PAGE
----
It is fascinating to see how three eminent architectural practices have taken very different approaches to a single typology – the museum – and made equally different uses of copper and its alloys to characterise their designs. In Warsaw, Lahdelma & Mahlamäki explore façade translucence, with pre-patinated copper adding a green luminescence to their ‘lantern in the park’ (page 24). In contrast, Foster + Partners in Munich modulate facades with a grid of vertical bars sat forward of concave sheets, all in a golden copper alloy (page 28).
Finally, Staab Architekten’s project in Ahrenshoop is defned by traditional vernacular building forms seamlessly cloaked in complex profled sheets of brass (page 34). It is also illuminating to compare how copper was applied on two contrasting buildings designed by the same architectural practice – Wlilkinson Eyre (page 16). Here, copper forms part of the architect’s selective palette of lightweight and naturally changing materials.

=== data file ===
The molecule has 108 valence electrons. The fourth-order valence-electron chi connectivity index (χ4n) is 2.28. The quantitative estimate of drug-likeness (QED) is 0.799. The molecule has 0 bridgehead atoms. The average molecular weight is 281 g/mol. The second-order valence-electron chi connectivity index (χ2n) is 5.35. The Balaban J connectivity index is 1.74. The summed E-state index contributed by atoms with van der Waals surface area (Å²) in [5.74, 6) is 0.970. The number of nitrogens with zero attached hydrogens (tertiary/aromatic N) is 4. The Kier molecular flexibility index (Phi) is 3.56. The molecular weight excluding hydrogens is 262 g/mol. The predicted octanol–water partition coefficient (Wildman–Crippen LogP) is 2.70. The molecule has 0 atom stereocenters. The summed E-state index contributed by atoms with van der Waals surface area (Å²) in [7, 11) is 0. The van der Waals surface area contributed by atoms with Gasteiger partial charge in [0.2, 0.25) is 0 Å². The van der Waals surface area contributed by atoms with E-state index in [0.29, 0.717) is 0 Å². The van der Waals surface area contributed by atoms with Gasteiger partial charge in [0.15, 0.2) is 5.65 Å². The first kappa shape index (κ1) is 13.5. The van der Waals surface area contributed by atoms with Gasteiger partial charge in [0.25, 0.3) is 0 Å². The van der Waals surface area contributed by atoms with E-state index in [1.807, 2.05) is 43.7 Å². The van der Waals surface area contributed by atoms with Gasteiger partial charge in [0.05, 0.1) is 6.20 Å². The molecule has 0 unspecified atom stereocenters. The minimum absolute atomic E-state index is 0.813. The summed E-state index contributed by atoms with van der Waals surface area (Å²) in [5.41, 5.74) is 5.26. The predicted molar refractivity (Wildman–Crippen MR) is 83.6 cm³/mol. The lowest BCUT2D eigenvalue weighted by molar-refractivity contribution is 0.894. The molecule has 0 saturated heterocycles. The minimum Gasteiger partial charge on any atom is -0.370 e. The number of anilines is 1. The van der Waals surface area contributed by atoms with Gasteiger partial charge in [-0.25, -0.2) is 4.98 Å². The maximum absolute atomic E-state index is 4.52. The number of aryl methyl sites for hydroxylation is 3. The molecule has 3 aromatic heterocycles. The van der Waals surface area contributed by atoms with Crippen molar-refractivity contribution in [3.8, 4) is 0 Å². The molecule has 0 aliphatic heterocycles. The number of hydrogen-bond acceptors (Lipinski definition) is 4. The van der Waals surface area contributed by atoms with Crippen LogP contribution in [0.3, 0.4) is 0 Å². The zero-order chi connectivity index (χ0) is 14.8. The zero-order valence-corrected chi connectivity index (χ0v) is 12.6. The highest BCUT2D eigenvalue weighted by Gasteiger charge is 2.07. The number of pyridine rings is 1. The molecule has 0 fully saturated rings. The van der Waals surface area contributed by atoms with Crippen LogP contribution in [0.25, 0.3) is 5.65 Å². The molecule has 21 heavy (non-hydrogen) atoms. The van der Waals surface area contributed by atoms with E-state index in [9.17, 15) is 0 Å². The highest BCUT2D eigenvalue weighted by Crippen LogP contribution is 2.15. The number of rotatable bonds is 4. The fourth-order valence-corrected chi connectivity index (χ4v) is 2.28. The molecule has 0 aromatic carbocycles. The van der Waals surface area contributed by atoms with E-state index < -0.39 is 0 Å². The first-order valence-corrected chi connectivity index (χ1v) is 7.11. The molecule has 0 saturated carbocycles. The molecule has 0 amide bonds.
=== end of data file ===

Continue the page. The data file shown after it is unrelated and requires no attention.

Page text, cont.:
Taken as a whole, these projects exemplify a growing diversity of innovative designs with copper, making the most of its unique characteristics. As well as visual richness and design freedom, it is also worth remembering copper’s incomparable performance capabilities and sustainability credentials - including recyclability, discussed in our fnal article (page 38).
But frst, we present the ten Shortlisted projects for this year’s European Copper in Architecture Awards, selected by a panel of architect judges from an impressive 82 entries. Their decisions on the eventual Award winners will be announced at BATIMAT in Paris this November. However, you can compare the projects and have your say now by voting on-line (more on page 4). And we hope you can join us at the Awards exhibition throughout BATIMAT.
See you in Paris!
The Editorial Team
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